The Silent Majority
From The Mason Historiographiki
Lassiter, Matthew D., The Silent Majority: Suburban Politics in the Sunbelt South, Princeton University Press, 2006. 365 pp. Hard Back ISBN 978-0-691-09255-3
Alex Bradshaw; Fall 2012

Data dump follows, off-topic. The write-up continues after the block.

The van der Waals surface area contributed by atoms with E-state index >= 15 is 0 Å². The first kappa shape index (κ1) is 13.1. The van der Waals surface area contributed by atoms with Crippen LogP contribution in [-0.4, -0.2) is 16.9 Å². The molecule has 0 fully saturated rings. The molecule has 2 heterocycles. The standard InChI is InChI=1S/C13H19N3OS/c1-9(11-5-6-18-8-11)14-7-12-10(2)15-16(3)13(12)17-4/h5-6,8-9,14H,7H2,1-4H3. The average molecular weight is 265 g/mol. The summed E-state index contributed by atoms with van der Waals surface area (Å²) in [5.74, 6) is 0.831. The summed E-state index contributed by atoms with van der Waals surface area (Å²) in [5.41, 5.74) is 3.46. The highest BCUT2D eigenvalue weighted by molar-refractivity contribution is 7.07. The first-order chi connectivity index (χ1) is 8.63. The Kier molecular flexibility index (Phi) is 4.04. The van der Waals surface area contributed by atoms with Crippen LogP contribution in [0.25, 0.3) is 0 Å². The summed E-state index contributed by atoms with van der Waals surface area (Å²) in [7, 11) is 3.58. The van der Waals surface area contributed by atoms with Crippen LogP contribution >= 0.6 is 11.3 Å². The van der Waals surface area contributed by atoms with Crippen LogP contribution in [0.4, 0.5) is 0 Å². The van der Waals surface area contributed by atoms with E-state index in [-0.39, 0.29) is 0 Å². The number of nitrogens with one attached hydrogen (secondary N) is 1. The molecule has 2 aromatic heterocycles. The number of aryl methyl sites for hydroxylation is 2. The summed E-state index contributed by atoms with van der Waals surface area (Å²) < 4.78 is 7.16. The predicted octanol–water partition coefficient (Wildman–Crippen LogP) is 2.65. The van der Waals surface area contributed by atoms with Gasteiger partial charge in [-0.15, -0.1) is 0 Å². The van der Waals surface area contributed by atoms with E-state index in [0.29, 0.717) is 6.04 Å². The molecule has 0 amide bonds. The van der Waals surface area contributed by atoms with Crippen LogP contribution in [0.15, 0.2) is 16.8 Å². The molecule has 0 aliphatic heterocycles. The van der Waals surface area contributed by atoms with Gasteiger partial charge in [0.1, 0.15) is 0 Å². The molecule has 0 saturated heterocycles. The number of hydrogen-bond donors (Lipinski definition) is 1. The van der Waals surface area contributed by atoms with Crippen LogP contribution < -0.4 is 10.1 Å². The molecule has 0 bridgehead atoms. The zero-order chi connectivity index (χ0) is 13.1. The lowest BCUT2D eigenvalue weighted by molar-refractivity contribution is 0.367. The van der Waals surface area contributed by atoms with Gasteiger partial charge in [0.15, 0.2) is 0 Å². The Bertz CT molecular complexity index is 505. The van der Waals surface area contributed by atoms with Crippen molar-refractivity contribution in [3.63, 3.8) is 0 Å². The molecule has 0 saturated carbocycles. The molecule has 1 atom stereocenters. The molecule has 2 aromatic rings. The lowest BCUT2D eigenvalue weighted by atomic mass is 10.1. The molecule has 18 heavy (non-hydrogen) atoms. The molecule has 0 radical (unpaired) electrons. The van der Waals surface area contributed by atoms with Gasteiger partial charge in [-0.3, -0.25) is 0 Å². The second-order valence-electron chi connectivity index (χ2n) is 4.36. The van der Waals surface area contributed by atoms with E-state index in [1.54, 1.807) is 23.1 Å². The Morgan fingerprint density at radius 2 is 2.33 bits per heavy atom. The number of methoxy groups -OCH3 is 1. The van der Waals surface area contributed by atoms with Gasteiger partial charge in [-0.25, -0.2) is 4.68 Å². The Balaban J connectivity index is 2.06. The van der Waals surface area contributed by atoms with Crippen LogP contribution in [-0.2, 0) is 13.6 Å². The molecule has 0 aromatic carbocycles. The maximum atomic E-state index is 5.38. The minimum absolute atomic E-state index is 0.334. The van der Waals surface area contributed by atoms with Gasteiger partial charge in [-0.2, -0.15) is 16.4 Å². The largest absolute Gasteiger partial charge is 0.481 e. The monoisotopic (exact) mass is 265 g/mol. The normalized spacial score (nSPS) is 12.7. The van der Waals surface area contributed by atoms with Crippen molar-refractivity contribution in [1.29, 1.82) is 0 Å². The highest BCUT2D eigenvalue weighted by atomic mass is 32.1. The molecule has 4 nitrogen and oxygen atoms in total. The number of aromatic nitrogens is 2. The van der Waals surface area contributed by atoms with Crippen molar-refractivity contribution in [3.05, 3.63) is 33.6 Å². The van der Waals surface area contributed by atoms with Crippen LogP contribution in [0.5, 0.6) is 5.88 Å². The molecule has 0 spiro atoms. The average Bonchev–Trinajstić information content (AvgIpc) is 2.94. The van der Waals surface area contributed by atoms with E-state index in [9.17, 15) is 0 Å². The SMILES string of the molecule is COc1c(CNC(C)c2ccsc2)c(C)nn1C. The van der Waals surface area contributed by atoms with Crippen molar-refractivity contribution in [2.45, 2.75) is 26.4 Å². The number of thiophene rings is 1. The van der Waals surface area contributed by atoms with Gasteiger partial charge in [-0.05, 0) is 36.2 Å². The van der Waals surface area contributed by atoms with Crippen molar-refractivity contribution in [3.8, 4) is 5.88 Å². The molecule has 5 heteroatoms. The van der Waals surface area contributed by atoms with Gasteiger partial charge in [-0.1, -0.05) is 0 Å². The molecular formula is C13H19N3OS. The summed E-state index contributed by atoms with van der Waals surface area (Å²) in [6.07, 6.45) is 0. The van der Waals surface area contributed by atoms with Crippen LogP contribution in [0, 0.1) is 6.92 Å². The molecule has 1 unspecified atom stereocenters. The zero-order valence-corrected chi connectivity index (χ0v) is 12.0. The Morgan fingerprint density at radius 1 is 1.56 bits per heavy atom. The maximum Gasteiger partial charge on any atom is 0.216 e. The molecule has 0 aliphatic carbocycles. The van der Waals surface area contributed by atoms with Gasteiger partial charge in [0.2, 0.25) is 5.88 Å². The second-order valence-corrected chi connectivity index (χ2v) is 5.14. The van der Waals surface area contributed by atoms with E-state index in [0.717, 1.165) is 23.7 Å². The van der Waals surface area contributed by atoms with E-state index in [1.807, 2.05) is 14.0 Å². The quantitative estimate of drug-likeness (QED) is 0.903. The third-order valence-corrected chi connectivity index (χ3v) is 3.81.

Lassiter argues, much like other authors this semester, against the predominant belief in southern exceptionalism in reference to racial relations in the United States during the twentieth-century. Lassiter’s premise is that race-centered explanations of the political transformations after the civil rights gains of the middle of the century are extreme over-simplifications that discount or altogether ignore large and small contributing events and motivations. Lassiter’s focus in this book is on the roles that suburban residents and reactions to requirements for compliance with the Supreme Court’s Brown vs. Board of Education decision played in the shape that the nation’s political system assumed beginning in the final decades of the twentieth-century. His account details a struggle that we still see today and it highlights some of the questions and often ambiguously-defined values that define the social lives and relationships that many Americans continue to experience. Lassiter used the term, the “sunbelt synthesis” to describe his findings that, following the Civil Rights Act, there was a grassroots mobilization that took control of racial discourse and subsumed it with politics of middle-class entitlement. In the sunbelt synthesis, discrimination came to be represented and practiced in terms of geography, class, and without overt language of racism. Through the use of geography - the locations of neighborhoods – the legality and permanence of segregation by color could be ensured. The actions of the sunbelt synthesis were legitimized by the Supreme Court’s assertion that the Brown vs. Board of Education decision applied to segregation imposed by law, not segregation imposed by practice and by the fact that the Civil Rights Act specifically excluded student busing from desegregation policy. This also further guaranteed the permanence of this kind of separation. Lassiter argued that the sunbelt synthesis was manifested by the anti-busing movements that swept the country in the years that followed the Civil Rights Act. There was a nation-wide effort to mobilize parents and homeowners in middle-class suburbs to fight school busing, ostensibly not based on race, but on class issues and concern over quality of education. The parents argued that they wanted the ability to control where their children went to school and that busing their children to schools in poor neighborhoods would force them into poor education. The parents were demanding a separation of people by class, rather than race. In some places, the reactions to busing were characterized by white parents who wanted to either keep their children out of majority black schools or keep black children out of formerly all-white schools, while, in other places, the responses were characterized by parents demanding that busing of students be fairly applied to all neighborhoods because there were some more affluent areas in which busing had been avoided altogether, despite legal and official requirements and proclamations. The ways in which different parents, judicial authorities, legislators, and politicians responded to busing as a solution to desegregation requirements constituted one aspect of the birth of the U.S. political system as we currently know it, and Lassiter’s study is one volume in a relatively recently growing historiographic trend that counters the mythology of southern exceptionalism and seeks to present the history of late twentieth-century America with greater complexity and nuance than traditional accounts of racism and reactionism have allowed for. Some of the actors in Lassiter’s story embarked upon careers of political action when they participated in busing-related activism, some developed passionate concern for conservative political values and affiliations that lasted for the rest of their lives, and others developed the same degree of concern for and affiliation with liberal politics. While a significant number of the parents in this book were motivated, at least in part, by racism, Lassiter makes it clear that, even in those instances, race was generally only one element of the complex and varied factors that defined the identities of the two main political parties during the remainder of the century.